# Q: how much can a dragon carry and still fly?

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Medium sized dragon (listed fly speed 100', strength 20 [24 with bulls
strength]) is trying to pick up a human and fly away with it.
Rules I've found so far:
+++++++++++++++++
If a flying creature fails to maintain its minimum forward speed, it
must land at the end of its movement.

Minimum forward speed for Poor Maneuverability is Half

19 116 lb. or less 117-233 lb. 234-350 lb.
20 133 lb. or less 134-266 lb. 267-400 lb.
21 153 lb. or less 154-306 lb. 307-460 lb.
22 173 lb. or less 174-346 lb. 347-520 lb.
23 200 lb. or less 201-400 lb. 401-600 lb.
24 233 lb. or less 234-466 lb. 467-700 lb.

multipliers given above, multiply the value corresponding to the
creature’s Strength score from Table: Carrying Capacity by the
appropriate modifier, as follows: ... Medium ×1½, ...

Medium ... 70 ft.
Heavy ... 70 ft.

A creature with a fly speed can move through the air at the indicated
speed if carrying no more than a light load.

From the Fly spell: The subject can fly at a speed of 60 feet (or 40
feet if it wears medium or heavy armor, or if it carries a medium or

Grapple: You can move half your speed (bringing all others engaged in
the grapple with you) by winning an opposed grapple check.

[all the above from the 3.5 SRD {http://www.d20srd.org/}]
+++++++++++++++
I admit I am trying to learn the rules, and don't have all the extra
rule books that many folk have (have the basic 3 + SRDs), but it seems
to me that for a dragon can only grab and fly away with a person if it
is a light load for the dragon and the dragon wins an opposed grapple
check - and then it is flying at minimum flying speed and in danger of
stalling. The rule about "a creature with a fly speed ... light load" is
a little ambiguous too about whether or not it can fly at all with a

Is there something I am missing?
Does the Dragon have to Grapple or is there some other way within the
rules to have it grab a character and carry him/her away?

thanks
--
Pete

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Pete Calvert wrote:

> Is there something I am missing?
> Does the Dragon have to Grapple or is there some other way within the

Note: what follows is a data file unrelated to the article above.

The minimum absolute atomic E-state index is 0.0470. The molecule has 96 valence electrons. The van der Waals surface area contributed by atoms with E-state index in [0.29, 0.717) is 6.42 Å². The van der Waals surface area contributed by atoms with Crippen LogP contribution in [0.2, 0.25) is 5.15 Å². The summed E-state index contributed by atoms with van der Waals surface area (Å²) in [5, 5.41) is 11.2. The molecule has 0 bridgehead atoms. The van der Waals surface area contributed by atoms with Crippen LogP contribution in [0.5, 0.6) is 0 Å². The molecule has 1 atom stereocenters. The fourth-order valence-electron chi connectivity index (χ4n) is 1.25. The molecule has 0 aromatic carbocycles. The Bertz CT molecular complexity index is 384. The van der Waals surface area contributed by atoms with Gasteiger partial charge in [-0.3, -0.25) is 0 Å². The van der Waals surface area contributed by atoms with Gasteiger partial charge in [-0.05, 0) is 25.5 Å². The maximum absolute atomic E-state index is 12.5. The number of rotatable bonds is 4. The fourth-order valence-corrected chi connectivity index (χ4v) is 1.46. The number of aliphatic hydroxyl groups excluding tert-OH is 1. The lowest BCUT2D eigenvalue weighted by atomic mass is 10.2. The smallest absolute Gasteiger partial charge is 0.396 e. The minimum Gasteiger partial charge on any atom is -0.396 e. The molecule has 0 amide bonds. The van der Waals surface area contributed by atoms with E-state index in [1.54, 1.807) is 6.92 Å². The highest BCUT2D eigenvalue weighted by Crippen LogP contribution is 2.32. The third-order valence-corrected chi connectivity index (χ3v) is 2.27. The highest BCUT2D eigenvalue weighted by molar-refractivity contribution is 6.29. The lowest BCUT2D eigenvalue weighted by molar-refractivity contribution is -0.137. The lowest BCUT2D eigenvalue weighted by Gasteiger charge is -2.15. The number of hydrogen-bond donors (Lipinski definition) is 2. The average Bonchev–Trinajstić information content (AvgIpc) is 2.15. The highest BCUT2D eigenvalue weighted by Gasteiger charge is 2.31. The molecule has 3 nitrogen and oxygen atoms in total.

> rules to have it grab a character and carry him/her away?

AFAIK you're not missing anyhting. A creature can fly with a light
load. if it's past a light load they can't fly (IMC I usually allow
them to drag it on the ground a ways for effect). I don't think there
are any further rules.

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Pete Calvert wrote:
> Medium sized dragon (listed fly speed 100', strength 20 [24 with
bulls
> strength]) is trying to pick up a human and fly away with it.
> Rules I've found so far:
> +++++++++++++++++
>
> 20 133 lb. or less 134-266 lb. 267-400 lb.
>

Yes, but not when flying. Duh.

> A creature with a fly speed can move through the air at the indicated

> speed if carrying no more than a light load.

There you go!

> From the Fly spell: The subject can fly at a speed of 60 feet (or 40
> feet if it wears medium or heavy armor, or if it carries a medium or

Dragons don't use the Fly spell. They fly under their own power, which
limits them to carrying light loads.

> Grapple: You can move half your speed (bringing all others engaged in

> the grapple with you) by winning an opposed grapple check.

Indeed.

> [all the above from the 3.5 SRD {http://www.d20srd.org/}]
> +++++++++++++++

> it seems
> to me that for a dragon can only grab and fly away with a person if
it
> is a light load for the dragon and the dragon wins an opposed grapple

> check - and then it is flying at minimum flying speed and in danger
of
> stalling.

As it should be. A size medium dragon isn't much of a dragon, and
SHOULD have a tough time carrying a size medium human. Look at bald
eagles carrying fish. It's hard going.

> The rule about "a creature with a fly speed ... light load" is
> a little ambiguous too about whether or not it can fly at all with a

"No more" is not ambiguous.

> Is there something I am missing?
> Does the Dragon have to Grapple or is there some other way within the

> rules to have it grab a character and carry him/her away?

A bigger dragon would have it much easier.
So much so that it could take a -20 penalty to its grapple check and
use only one claw to snatch and carry.

Silveraxe.

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Are you talking about an African or a European dragon?

Do Dragons migrate in winter?

Coconuts?

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avidroleplayer@yahoo.com says...
>
> Pete Calvert wrote:
> > A creature with a fly speed can move through the air at the indicated
> > speed if carrying no more than a light load.
>
> There you go!

"indicated speed" was my focus rather than "can move through the air".
There is nothing in the above rule that says that a creature with a fly
speed can't move at the encumbered (as opposed to indicated) speed with
--
Pete

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##### Guest

On Tue, 22 Mar 2005 19:08:41 +1030, Pete Calvert <erucsbo@hotmail.com>
scribed into the ether:

>avidroleplayer@yahoo.com says...
>>
>> Pete Calvert wrote:
>> > A creature with a fly speed can move through the air at the indicated
>> > speed if carrying no more than a light load.
>>
>> There you go!
>